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One of the knocks on the door last Halloween was not trick nor treat. It was a representative from the Humane Society holding the downstairs neighbor’s cat in outstretched arms.
”Is this your cat?”
(Photo by Will O’Bryan)
While, no, it was not our cat, the visit was still relevant, as the Humane Society rep explained that the organization had fielded some complaints about feral cats in the neighborhood and was setting out traps.
Husband Fernando and I slapped our faces and exclaimed, ”Oh, no! Jitters!” The neighbor’s cat the Humane Society guy presented us might not have been ours, but we felt some responsibility for Jitters, who was out there on the street somewhere.
Jitters is a feral cat. At least, she was. She crossed our paths in early spring of 2013, if memory serves. We assumed she was being cared for by someone who allowed her to be an outdoor cat. Why else would she be so sociable, regularly trailing us down the sidewalk? But the ”ear-tip” confirmed that she was ”trapped-neutered-returned.”
Out of pity, my husband began feeding Jitters on the front stoop. He even gave her that name, which fit perfectly, as she would get close – but not too close.
Then came this warning of the traps, and a new strategy. We needed to get Jitters inside. Did we want a cat? Not really. Regardless, the traps were coming. So was winter. Fernando began putting Jitters’s dish just inside the house, leaving the door open. She would take a few steps in for Friskies, but she’d bolt if anyone got close. Eventually, we were able to close the door behind her.
In the seemingly secure backyard, where she was allowed in hopes that it would satisfy her craving for the great outdoors, I watched her turn the barbecue hood into a cat perch. Then I watched her tiny body spring the 10 feet to the garage roof. She pulled herself up, strutted away and disappeared into the alley.
Three days later, Jitters returned, and we tried again. This time, success. Within a couple days, she was litter trained. Not long after, she was on her back, exposing her belly and willing us to rub it. The only remaining hurdle is being able to pick her up.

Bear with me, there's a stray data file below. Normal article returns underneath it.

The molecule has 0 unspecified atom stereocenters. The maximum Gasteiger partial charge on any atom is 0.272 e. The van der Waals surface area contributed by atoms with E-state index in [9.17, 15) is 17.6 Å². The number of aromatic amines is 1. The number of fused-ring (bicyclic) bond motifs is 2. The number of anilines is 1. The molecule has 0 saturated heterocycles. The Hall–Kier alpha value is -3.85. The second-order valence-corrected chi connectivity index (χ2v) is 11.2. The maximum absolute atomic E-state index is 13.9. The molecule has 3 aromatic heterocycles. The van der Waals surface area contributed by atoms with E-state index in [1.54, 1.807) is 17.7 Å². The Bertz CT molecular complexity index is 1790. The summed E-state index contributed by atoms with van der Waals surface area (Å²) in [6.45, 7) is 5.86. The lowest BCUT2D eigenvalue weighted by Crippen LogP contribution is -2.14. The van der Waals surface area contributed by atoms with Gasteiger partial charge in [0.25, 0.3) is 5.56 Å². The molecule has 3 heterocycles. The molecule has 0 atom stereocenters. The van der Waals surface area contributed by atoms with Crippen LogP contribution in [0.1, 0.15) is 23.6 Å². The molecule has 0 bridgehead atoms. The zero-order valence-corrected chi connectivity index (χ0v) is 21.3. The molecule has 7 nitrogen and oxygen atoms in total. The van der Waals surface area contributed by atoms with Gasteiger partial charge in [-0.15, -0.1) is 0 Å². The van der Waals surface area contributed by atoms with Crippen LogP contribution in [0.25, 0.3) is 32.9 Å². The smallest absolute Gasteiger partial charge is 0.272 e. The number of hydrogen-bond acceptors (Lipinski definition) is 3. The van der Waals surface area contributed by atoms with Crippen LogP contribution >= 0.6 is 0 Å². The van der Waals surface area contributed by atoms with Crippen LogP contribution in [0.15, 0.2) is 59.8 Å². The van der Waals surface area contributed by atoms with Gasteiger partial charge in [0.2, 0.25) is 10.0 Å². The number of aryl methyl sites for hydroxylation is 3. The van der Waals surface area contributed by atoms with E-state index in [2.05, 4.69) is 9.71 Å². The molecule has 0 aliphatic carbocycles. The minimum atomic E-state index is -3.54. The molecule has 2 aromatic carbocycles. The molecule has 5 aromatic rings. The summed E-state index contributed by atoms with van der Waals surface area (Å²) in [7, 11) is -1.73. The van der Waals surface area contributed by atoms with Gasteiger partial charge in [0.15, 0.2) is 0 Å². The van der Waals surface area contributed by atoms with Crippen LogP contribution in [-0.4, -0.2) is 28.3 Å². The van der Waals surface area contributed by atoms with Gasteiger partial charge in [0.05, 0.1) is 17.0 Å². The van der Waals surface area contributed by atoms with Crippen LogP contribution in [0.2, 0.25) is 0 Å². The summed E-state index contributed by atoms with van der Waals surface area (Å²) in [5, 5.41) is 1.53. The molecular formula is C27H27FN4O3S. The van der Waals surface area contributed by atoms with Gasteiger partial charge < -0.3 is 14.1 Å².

With so many of our gay friends adopting kids, you’d think our experience with Jitters would give us some tiny insight into that. Granted, raising a child is in a league far beyond owning a pet. Instead, I’m feeling a bit more empathy for those parents who decide to give up a child for the sake of improving that child’s future. Because that’s what we’re doing – at least at a cat level.
Jitters’s latest lessons have revolved around feeling comfortable with her new pet carrier. She’s been a quick study with everything else, and the carrier has been no exception. That’s great, because I’m hoping she’ll experience as little trauma as possible as she relocates to her new home. It’s a home with one very dedicated human who’s been looking for a cat companion for some time. She was even permitted a belly rub within minutes of meeting Jitters. And why not? She’s the sort of person who will encourage Jitters to climb up on her bed and snuggle next to her on the sofa. We, on the other hand, discourage those behaviors.
We love Jitters, and giving her up will be sad. But we know that we’re giving her a better life with a woman who can give her so much more. As I look at my gay pals and their kids, I’ll probably always see those mothers who made tough choices on the children’s behalf. And, at least from what I’ve seen, I wish I could tell them that those kids are doing as wonderfully as I’m sure Jitters will.
Will O’Bryan is Metro Weekly‘s managing editor. Email him at wobryan@MetroWeekly.com. Follow him @wobryan.